Zeppelin Hindenburg Passenger Visits Fire & Ice Exhibit


In memory of the 75th anniversary of the Hindenburg disaster, Dr. Horst Schirmer, one of the airship’s passengers, visited NPM’s special exhibition, Fire & Ice: Hindenburg and Titanic. Dr. Schirmer, a physician at Johns Hopkins, was only six years old when he flew on a Hindenburg test flight to evaluate a new propeller design. His father, Dr. Max Schirmer, had been one of the zeppelin’s technical designers and flew on many zeppelin flights. He was a wind tunnel expert who studied aerodynamics during the era that streamlining emerged as the cutting edge technology.

Dr. Schirmer toured the exhibition with Dr. Cheryl Ganz, Chief Curator of Philately. He remarked that “the one word he would use to describe the exhibit is fantastic!" He was impressed by how a fairly complicated story for a small space was arranged to flow, capturing how the individual passengers and the crew members became partners to survive the disaster. Below are some of his remarks. Compare them to your own impressions of the exhibit and the web story that accompanies Fire & Ice.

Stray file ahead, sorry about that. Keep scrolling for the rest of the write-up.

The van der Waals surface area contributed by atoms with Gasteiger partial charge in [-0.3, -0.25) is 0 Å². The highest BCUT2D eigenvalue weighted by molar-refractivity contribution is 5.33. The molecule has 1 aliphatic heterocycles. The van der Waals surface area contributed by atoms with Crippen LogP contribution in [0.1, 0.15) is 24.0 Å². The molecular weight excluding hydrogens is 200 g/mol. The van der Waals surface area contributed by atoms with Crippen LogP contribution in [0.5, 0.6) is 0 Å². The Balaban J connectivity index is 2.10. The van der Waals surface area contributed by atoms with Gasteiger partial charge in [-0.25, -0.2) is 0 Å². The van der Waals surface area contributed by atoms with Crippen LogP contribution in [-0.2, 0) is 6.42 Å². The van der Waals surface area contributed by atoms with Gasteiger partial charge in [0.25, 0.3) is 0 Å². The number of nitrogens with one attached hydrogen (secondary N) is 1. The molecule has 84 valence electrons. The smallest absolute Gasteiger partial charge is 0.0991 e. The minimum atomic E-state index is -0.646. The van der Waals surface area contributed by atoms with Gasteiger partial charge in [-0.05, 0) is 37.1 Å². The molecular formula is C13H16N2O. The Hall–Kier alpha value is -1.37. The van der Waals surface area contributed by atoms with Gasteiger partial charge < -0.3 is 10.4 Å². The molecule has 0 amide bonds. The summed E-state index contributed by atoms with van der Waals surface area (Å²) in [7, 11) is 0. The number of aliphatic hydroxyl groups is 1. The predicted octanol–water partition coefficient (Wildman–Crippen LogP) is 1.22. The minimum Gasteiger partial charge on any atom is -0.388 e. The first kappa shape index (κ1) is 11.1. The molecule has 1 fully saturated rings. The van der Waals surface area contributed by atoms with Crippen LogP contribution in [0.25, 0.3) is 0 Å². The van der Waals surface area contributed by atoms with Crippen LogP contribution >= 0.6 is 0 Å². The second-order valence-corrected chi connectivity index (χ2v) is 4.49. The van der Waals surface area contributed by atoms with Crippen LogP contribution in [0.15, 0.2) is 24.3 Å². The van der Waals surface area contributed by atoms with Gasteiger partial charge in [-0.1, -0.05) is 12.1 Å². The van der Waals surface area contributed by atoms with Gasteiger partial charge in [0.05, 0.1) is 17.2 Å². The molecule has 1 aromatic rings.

"The exhibit’s design to tell the story in way that would be relevant to a younger generation struck me as the most important aspect of your Fire & Ice exhibit. I was quite taken seeing how it brought the stories of the survivors to the front of the “stage,” primarily because I had never thought that way about the few that made it home. I found it very much thought-provoking."

"I had never really thought about a MAIL ROOM! Much less THE mail room! Where it was, how important it was (to the success of lighter than air travel), much less the complex process by which the mail was handled once it was on board. I certainly was aware that mail revenue was crucial to the operating finances, but I didn't realize how it all was accomplished! The location of the mailroom above the control gondola was a complete surprise! This was all new to me, I admit!"

"My father would have been amazed at the interest shown today in what was his life and livelihood some 75-100 years ago. Those who worked on the zeppelins believed that they would change the way of the world, and Fire & Ice reveals how so much of that story has to do with the PEOPLE that made it happen. It wasn't just the machine."

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Dr. Horst Schirmer recalls life aboard the German airship Hindenburg with curator Dr. Cheryl Ganz.

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Dr. Horst Schirmer examines relics salvaged from the zeppelin Hindenburg’s wreckage after its disaster on May 6, 1937.


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